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Does PVsyst treat Bifacial systems ?

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Since the version 6.60, we have implemented a model for the simulation of bi-facial systems.

This model is for the moment restricted to shed-like systems, with the hypothesis of "unlimited sheds". We will develop models for other configurations later on.

This tool becomes available in the software as soon as you choose a bi-facial PV module.

In PVsyst, Bi-facial PV modules are characterized by one only parameter, the bifaciality factor, which is the ratio of the STC efficiency of the rear side with respect to the front side.

For such a model, we have to evaluate the irradiance available on the ground, a reflexion parameter named "albedo", and the reemission to the back side of the PV array.

This evaluation is done numerically, based on 2 basic hypothesis: the diffuse irradiance is isotropic, and the re-emission from a ground point is also isotropic.

From V 6.64, the diffuse irradiance from sky on the rear side will also be taken into account. However this is a little contribution with reasonable tilts (less than 20°).

Irradiance on the ground

The irradiance available on the ground is calculated taking the shading of the PV system into account:

- the beam component between the rows is obviously dependent on the sun's position,

- for each point of the ground, the diffuse effectively reaching this point is calculated using the isotropy hypothesis of the diffuse (view factor of the sky). The diffuse distribution on the ground is independent on the sun's position. It is only related to the geometry of the system.

Irradiance on the rear side

The irradiance on each ground point is reemitted in all directions according to the Albedo factor. Again, using the isotropy hypothesis of the re-emission , we can calculate the fraction which is re-emitted to the PV array, and the quantity lost to the sky (view factor). The luminous energy available for each ground point is the sum of the diffuse component, only dependent on the geometry, and the beam component when this point is illuminated by the beam (depending on the sun position). We should emphasize here that the ground irradiance and reemission is dependent on the position below the array.

NB: We have recently found a conceptual error in the Bi-facial model. Up to the V 6.63, we had considered the exchange between the ground and the rear side of the PV modules as an energy, when it is indeed an irradiance. This means that the reemitted energy to the rear side of the collectors should be renormalized by the involved surfaces. That is, the rear side irradiance should be multiplied by Pitch/Coll. width (1/GCR), which gives a factor of 2 or more! This has been corrected in the version 6.64.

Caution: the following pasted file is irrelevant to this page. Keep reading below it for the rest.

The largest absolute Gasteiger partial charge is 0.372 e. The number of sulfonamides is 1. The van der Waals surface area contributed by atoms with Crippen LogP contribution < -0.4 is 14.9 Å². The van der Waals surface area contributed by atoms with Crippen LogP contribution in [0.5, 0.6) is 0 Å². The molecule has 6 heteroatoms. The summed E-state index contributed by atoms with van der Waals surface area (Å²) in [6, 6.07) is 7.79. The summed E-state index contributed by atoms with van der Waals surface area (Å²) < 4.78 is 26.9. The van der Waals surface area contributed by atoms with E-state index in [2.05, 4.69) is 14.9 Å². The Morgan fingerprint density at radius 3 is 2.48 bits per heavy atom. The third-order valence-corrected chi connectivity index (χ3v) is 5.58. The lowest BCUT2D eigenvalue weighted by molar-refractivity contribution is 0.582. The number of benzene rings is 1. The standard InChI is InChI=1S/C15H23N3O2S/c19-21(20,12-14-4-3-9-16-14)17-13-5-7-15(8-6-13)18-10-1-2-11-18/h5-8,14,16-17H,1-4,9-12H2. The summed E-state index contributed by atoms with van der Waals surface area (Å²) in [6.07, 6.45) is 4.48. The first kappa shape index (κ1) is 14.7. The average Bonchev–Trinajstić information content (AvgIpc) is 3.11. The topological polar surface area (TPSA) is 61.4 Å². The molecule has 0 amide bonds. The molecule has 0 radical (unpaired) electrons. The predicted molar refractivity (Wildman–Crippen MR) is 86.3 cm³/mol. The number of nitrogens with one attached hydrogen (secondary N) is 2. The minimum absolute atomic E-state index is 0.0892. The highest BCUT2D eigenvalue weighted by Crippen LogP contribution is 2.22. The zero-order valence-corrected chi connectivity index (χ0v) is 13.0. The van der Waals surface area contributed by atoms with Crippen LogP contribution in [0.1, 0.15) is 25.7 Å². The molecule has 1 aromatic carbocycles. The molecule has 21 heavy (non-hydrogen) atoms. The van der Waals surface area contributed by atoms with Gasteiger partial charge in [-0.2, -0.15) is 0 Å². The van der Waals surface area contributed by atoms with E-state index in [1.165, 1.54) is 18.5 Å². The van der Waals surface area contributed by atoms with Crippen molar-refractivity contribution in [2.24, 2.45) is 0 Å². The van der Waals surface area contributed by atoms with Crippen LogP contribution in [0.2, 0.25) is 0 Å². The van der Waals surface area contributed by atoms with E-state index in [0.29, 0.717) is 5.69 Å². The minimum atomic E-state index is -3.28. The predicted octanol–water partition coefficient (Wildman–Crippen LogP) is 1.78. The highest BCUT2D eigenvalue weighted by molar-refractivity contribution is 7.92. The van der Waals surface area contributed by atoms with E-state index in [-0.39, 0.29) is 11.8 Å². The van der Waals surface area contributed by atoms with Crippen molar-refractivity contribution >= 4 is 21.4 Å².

We have indeed: Energy(rear) = Albedo * ViewFactor * Energy(Ground)

i.e. Irrad(Rear) * Coll area = Albedo * ViewFactor * Irrad(Ground) * GroundArea

=> Irrad(Rear) = Albedo * ViewFactor * Irrad(Ground) * GroundArea / CollArea

Therefore Please use the version 6.64 and forget the results of the previous versions 6.60 .. 6.63 !

Other perturbations

We should take several perturbations of this simple model into account:

- a shading loss, which is characterized by a simple factor (could be the structures, the eventual junction box if on the rear side, etc )

- the rear side irradiance is not uniform, there is therefore a mismatch between sub-modules, leading to electrical losses. PVsyst doesn't have any reliable value to propose for this parameter in the present time,

- The PV module may eventuially have some transparency (spacing between the cells - or even the modules): this will contribute to the ground irradiance.

Now PVsyst provides a calculation framework - established with simple and well-defined hypothesis - which may be applied all over the year.

This is a reasonable physical model, but we don't have any validation.

Comparison with other studies

However comparisons with existing experimental systems and publications is very difficult as:

- Most of the experimental setups are made of one or two modules, above an "illimited" ground area. Therefore receving light from a big illuminated environment.

The model in PVsyst supposes a realistic installation with Unlimited sheds, i.e. usual rows spacing and no additional albedo contribution from the edges of the system.

- The results are often available for some specific conditions, not over a full year measurement.

- The albedo conditions may be not realistic with respect to real systems (specific surfaces, variability when wet, ageing, etc).

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